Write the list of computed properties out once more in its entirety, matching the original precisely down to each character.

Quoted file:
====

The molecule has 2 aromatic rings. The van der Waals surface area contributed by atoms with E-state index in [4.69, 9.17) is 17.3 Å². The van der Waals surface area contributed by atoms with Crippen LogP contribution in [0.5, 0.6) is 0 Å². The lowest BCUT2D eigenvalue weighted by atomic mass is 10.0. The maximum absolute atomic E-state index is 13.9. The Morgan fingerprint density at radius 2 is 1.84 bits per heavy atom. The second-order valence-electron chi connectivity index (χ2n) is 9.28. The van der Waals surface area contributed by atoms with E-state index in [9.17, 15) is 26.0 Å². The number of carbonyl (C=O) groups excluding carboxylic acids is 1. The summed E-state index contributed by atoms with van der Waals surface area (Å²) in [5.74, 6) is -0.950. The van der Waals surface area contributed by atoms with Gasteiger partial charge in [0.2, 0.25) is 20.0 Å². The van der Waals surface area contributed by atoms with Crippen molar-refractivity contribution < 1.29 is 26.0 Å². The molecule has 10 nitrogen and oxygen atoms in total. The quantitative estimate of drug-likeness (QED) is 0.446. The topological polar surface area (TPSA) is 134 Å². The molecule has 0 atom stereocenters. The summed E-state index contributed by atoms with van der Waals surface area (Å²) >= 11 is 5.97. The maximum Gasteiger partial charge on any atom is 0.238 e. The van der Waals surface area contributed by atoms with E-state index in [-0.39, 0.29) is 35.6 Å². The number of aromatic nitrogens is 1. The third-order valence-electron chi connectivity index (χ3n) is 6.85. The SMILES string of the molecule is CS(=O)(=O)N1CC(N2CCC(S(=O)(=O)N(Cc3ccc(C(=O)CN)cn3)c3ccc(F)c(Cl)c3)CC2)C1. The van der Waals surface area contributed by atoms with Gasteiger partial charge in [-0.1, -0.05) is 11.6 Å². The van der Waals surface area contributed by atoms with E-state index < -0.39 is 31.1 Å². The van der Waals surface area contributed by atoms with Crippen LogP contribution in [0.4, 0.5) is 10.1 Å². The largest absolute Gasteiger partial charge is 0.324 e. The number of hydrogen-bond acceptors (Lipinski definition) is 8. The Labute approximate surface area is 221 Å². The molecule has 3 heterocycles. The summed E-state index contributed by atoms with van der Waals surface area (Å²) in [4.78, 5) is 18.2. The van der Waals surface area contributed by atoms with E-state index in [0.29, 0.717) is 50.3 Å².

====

The molecule has 2 aromatic rings. The van der Waals surface area contributed by atoms with E-state index in [4.69, 9.17) is 17.3 Å². The van der Waals surface area contributed by atoms with Crippen LogP contribution in [0.5, 0.6) is 0 Å². The lowest BCUT2D eigenvalue weighted by atomic mass is 10.0. The maximum absolute atomic E-state index is 13.9. The Morgan fingerprint density at radius 2 is 1.84 bits per heavy atom. The second-order valence-electron chi connectivity index (χ2n) is 9.28. The van der Waals surface area contributed by atoms with E-state index in [9.17, 15) is 26.0 Å². The number of carbonyl (C=O) groups excluding carboxylic acids is 1. The summed E-state index contributed by atoms with van der Waals surface area (Å²) in [5.74, 6) is -0.950. The van der Waals surface area contributed by atoms with Gasteiger partial charge in [0.2, 0.25) is 20.0 Å². The van der Waals surface area contributed by atoms with Crippen molar-refractivity contribution < 1.29 is 26.0 Å². The molecule has 10 nitrogen and oxygen atoms in total. The quantitative estimate of drug-likeness (QED) is 0.446. The topological polar surface area (TPSA) is 134 Å². The molecule has 0 atom stereocenters. The summed E-state index contributed by atoms with van der Waals surface area (Å²) >= 11 is 5.97. The maximum Gasteiger partial charge on any atom is 0.238 e. The van der Waals surface area contributed by atoms with E-state index in [-0.39, 0.29) is 35.6 Å². The number of aromatic nitrogens is 1. The third-order valence-electron chi connectivity index (χ3n) is 6.85. The SMILES string of the molecule is CS(=O)(=O)N1CC(N2CCC(S(=O)(=O)N(Cc3ccc(C(=O)CN)cn3)c3ccc(F)c(Cl)c3)CC2)C1. The van der Waals surface area contributed by atoms with Gasteiger partial charge in [-0.1, -0.05) is 11.6 Å². The van der Waals surface area contributed by atoms with E-state index < -0.39 is 31.1 Å². The van der Waals surface area contributed by atoms with Crippen LogP contribution in [0.4, 0.5) is 10.1 Å². The largest absolute Gasteiger partial charge is 0.324 e. The number of hydrogen-bond acceptors (Lipinski definition) is 8. The Labute approximate surface area is 221 Å². The molecule has 3 heterocycles. The summed E-state index contributed by atoms with van der Waals surface area (Å²) in [4.78, 5) is 18.2. The van der Waals surface area contributed by atoms with E-state index in [0.29, 0.717) is 50.3 Å².